How well do random projections preserve the distance between a point and a linear subspace?

Let $x_1,\ldots,x_k \in \mathbb{R}^d$ be $k$ unit vectors in $d$ dimensional Euclidean space, and let $S = \mathrm{span}(x_1,\ldots,x_k)$ be a linear subspace defined by these points. Let $P \in \mathbb{R}^{\ell\times d}$ be a $\ell\times d$ random projection matrix as specified by the Johnson-Lindenstrauss lemma, for $\ell \approx O(\log k/\epsilon^2)$. Let $y \in \mathbb{R}^d$ be an arbitrary unit vector, and define $d(y, S) = \min_{x \in S}||x-y||$ to be the distance between $y$ to the subspace $S$.

Let $PS = \mathrm{span}(Px_1,\ldots,Px_k)$ be the projection of the subspace $S$, and let $Py \in \mathbb{R}^\ell$ be the projection of $y$.

My question is, what is the best bound on $|d(y, S) - d(Py, PS)|$?

The Johnson Lindenstrauss lemma promises that with high probability, for all $i$, $|||y - x_i|| - ||Py - Px_i||| \leq \epsilon$, and an easy calculation shows that therefore $|d(y, S) - d(Py, PS)| \leq k\epsilon$. However, is a better (e.g. logarithmic) dependence on $k$ possible?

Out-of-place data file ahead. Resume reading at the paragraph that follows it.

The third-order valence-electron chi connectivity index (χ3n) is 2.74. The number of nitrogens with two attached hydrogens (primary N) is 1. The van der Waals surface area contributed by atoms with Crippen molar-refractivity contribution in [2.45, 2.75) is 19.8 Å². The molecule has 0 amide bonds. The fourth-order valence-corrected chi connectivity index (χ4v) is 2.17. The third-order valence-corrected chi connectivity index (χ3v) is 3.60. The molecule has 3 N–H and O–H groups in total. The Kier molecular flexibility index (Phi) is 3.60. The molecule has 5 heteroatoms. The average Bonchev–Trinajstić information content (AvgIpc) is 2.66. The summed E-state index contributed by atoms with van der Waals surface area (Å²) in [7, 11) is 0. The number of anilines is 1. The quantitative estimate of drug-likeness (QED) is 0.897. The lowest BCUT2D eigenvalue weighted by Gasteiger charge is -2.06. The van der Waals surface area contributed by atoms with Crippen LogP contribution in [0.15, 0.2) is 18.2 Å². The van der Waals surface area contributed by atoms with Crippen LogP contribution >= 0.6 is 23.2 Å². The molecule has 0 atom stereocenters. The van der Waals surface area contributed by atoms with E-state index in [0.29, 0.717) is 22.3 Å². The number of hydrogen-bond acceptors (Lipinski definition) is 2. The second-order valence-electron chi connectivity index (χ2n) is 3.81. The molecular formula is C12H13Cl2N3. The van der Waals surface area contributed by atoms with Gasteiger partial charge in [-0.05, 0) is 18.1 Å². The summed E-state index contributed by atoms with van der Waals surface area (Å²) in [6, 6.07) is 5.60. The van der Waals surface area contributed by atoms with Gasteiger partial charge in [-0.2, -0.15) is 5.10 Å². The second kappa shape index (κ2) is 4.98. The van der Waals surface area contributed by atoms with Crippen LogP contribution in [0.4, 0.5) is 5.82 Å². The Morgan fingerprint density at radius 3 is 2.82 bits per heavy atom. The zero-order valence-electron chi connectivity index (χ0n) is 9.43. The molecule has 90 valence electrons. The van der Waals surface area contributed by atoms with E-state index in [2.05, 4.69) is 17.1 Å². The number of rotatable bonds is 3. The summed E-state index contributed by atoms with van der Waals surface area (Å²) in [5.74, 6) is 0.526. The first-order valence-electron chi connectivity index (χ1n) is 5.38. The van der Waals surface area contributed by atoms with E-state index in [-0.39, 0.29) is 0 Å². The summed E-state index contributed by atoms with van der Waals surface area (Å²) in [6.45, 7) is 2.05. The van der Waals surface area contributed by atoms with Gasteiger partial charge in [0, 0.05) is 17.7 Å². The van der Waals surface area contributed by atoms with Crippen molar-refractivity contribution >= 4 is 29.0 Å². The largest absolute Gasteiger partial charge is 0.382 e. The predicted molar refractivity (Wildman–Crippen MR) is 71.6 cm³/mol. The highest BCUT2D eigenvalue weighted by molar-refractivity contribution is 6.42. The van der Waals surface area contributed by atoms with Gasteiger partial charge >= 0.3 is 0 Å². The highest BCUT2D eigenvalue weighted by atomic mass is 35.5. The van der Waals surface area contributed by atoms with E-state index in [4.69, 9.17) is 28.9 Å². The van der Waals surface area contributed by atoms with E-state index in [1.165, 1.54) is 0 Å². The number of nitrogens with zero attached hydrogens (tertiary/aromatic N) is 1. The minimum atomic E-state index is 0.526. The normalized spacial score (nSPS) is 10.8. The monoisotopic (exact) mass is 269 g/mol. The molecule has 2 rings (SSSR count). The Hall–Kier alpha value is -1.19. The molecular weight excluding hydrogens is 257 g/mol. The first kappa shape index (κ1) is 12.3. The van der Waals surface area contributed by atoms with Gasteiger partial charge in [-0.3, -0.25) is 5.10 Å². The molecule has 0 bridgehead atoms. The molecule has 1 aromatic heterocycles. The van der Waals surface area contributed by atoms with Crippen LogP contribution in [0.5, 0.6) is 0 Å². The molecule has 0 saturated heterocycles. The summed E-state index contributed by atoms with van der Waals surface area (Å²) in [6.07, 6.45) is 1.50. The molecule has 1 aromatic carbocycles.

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Gideon Schechtman and I thought through this. First, you need to multiply the random projection $P$ by a factor that is of order $(d/\ell)^{1/2}$ to have the distances preserved; i.e., where you wrote $P$ you should have written this constant times $P$. Secondly, you need $\ell \ge k$ else the image of the $k$ dimensional subspace will be onto the range of $P$ with probability one. Thirdly, to almost preserve the distance of $y$ to the $k$ dimensional subspace you only need to almost preserve the distance to an $\epsilon$ net of the unit sphere of the subspace, which has cardinality like $\epsilon^{-k}$, which JL says you can do by taking $\ell$ larger than some constant times $k$.